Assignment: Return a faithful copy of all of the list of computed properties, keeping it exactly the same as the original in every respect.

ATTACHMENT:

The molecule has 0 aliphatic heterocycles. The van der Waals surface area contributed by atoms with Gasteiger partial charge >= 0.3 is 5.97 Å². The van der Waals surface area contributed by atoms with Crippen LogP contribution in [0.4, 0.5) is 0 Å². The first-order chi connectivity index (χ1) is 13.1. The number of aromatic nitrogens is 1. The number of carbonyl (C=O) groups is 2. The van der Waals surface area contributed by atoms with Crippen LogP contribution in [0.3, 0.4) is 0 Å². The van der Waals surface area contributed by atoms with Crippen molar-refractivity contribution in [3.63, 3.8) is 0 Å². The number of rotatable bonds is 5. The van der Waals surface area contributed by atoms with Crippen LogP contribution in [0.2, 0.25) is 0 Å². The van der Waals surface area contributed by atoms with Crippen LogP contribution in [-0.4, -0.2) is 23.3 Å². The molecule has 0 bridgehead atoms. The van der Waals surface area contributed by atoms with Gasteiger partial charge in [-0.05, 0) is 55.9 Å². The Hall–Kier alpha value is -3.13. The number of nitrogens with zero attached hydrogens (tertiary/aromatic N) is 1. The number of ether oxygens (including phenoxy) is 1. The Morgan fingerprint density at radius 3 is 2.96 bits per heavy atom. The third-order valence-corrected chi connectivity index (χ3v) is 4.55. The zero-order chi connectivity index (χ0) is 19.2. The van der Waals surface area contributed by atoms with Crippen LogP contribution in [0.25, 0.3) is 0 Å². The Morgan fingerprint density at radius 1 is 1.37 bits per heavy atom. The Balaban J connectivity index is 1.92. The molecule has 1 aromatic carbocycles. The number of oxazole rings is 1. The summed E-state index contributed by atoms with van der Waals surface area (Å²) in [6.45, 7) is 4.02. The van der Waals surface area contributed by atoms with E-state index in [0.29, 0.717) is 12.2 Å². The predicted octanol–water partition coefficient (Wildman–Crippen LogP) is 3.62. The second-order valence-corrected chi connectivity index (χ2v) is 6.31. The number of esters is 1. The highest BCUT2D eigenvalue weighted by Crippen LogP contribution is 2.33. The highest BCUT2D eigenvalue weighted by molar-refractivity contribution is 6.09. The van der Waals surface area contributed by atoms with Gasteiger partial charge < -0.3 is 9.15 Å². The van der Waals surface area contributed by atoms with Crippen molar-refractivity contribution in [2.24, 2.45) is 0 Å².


The molecule has 0 aliphatic heterocycles. The van der Waals surface area contributed by atoms with Gasteiger partial charge >= 0.3 is 5.97 Å². The van der Waals surface area contributed by atoms with Crippen LogP contribution in [0.4, 0.5) is 0 Å². The first-order chi connectivity index (χ1) is 13.1. The number of aromatic nitrogens is 1. The number of carbonyl (C=O) groups is 2. The van der Waals surface area contributed by atoms with Crippen LogP contribution in [0.3, 0.4) is 0 Å². The van der Waals surface area contributed by atoms with Crippen molar-refractivity contribution in [3.63, 3.8) is 0 Å². The number of rotatable bonds is 5. The van der Waals surface area contributed by atoms with Crippen LogP contribution in [0.2, 0.25) is 0 Å². The van der Waals surface area contributed by atoms with Crippen LogP contribution in [-0.4, -0.2) is 23.3 Å². The molecule has 0 bridgehead atoms. The van der Waals surface area contributed by atoms with Gasteiger partial charge in [-0.05, 0) is 55.9 Å². The Hall–Kier alpha value is -3.13. The number of nitrogens with zero attached hydrogens (tertiary/aromatic N) is 1. The number of ether oxygens (including phenoxy) is 1. The Morgan fingerprint density at radius 3 is 2.96 bits per heavy atom. The third-order valence-corrected chi connectivity index (χ3v) is 4.55. The zero-order chi connectivity index (χ0) is 19.2. The van der Waals surface area contributed by atoms with Crippen LogP contribution in [0.25, 0.3) is 0 Å². The Morgan fingerprint density at radius 1 is 1.37 bits per heavy atom. The Balaban J connectivity index is 1.92. The molecule has 1 aromatic carbocycles. The number of oxazole rings is 1. The summed E-state index contributed by atoms with van der Waals surface area (Å²) in [6.45, 7) is 4.02. The van der Waals surface area contributed by atoms with E-state index in [0.29, 0.717) is 12.2 Å². The predicted octanol–water partition coefficient (Wildman–Crippen LogP) is 3.62. The second-order valence-corrected chi connectivity index (χ2v) is 6.31. The number of esters is 1. The highest BCUT2D eigenvalue weighted by Crippen LogP contribution is 2.33. The highest BCUT2D eigenvalue weighted by molar-refractivity contribution is 6.09. The van der Waals surface area contributed by atoms with Gasteiger partial charge < -0.3 is 9.15 Å². The van der Waals surface area contributed by atoms with Crippen molar-refractivity contribution in [2.24, 2.45) is 0 Å².